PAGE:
The finish is a spirit varnish. The color is a combination of red, brown and yellow. The ground color and spruce creates a nice suede leather with a red/brown finish. In the light, the flame is very present. It really wants to be looked at.

The length is 360mm long, I know some say “that’s too long!”. I keep the mensur at the standard length of 196mm for standard playability. The after string length is a little long but “Verity” plays good with it.

It has the usual standard of red maple back and neck, red spruce top, and ebony for the fingerboard and accessories.

Maker: Handmade violin by Roman Clarkson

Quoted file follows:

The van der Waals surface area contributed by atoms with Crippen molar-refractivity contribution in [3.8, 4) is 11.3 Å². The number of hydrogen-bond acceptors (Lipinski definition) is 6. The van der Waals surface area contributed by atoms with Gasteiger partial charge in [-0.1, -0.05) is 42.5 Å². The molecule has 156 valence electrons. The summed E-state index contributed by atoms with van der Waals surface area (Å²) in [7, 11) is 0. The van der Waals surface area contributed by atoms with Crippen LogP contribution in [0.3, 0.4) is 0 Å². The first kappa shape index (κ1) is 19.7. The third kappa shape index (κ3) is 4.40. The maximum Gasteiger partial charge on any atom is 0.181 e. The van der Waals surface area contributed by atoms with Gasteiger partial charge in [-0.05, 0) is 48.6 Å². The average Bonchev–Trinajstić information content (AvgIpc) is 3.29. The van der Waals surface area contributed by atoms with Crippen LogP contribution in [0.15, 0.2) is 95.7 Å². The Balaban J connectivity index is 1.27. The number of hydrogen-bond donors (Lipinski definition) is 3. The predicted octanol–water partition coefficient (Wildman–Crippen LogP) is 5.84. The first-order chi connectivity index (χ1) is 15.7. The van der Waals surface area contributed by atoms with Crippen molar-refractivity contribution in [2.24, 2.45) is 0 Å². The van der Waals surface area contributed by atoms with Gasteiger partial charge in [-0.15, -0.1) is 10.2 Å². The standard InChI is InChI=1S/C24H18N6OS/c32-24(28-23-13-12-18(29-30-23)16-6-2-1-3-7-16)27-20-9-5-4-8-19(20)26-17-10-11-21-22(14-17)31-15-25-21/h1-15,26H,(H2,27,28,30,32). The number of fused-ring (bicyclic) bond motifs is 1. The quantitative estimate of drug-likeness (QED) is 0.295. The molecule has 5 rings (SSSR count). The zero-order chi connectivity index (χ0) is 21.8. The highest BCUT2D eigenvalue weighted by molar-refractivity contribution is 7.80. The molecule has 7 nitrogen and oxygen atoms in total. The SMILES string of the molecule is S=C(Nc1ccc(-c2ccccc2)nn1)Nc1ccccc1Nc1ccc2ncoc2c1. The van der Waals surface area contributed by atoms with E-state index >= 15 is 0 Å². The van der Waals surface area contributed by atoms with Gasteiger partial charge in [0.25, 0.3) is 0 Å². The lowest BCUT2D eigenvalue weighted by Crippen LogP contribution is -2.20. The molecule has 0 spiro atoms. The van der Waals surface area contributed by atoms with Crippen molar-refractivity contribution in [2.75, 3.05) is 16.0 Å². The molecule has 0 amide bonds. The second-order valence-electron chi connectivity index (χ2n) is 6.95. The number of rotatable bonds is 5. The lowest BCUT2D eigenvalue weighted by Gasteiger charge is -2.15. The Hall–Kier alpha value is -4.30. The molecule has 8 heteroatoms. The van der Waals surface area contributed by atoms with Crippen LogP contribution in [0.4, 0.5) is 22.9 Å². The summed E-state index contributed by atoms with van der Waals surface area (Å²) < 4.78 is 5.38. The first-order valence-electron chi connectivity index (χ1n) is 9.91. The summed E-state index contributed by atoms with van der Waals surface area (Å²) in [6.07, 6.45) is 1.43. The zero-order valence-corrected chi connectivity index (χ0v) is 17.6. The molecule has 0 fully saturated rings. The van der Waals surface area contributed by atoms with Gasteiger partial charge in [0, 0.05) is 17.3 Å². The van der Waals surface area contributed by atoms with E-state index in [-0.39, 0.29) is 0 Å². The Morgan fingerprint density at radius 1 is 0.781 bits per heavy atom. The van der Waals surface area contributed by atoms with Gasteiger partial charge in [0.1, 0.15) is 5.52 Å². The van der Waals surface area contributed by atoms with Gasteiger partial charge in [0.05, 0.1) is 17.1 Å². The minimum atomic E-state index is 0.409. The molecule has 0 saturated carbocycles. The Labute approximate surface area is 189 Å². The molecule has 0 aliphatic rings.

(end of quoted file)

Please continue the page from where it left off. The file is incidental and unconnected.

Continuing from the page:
Strings: Piastro Tonica (Gold Label E)

Bridge: Teller

Accessories: Metropolitan Music – Swiss Style with chinrest

Price: $2,300 Year: 2021

Serial: 21-3

Case: Includes a basic case from Metropolitan Music

Book an Appointment now or Contact me for questions.

“Beget” a Handmade Violin

beget

– to produce especially as an effect or outgrowth

Merriam Webster

This handmade violin has a warm bright sound. “Beget” responds well when playing quiet or loud. I chose beget as the name for this violin because this violin represents the outgrowth of the previous violins. I finally settled into my work and the craft with much more confidence. This design is the predecessor to “Verity”. You will see “Verity” has no corners; also called guitar style body. This has the same dimensions and the feel is very similar. If you want a traditional shape, I don’t think you will go wrong with this violin.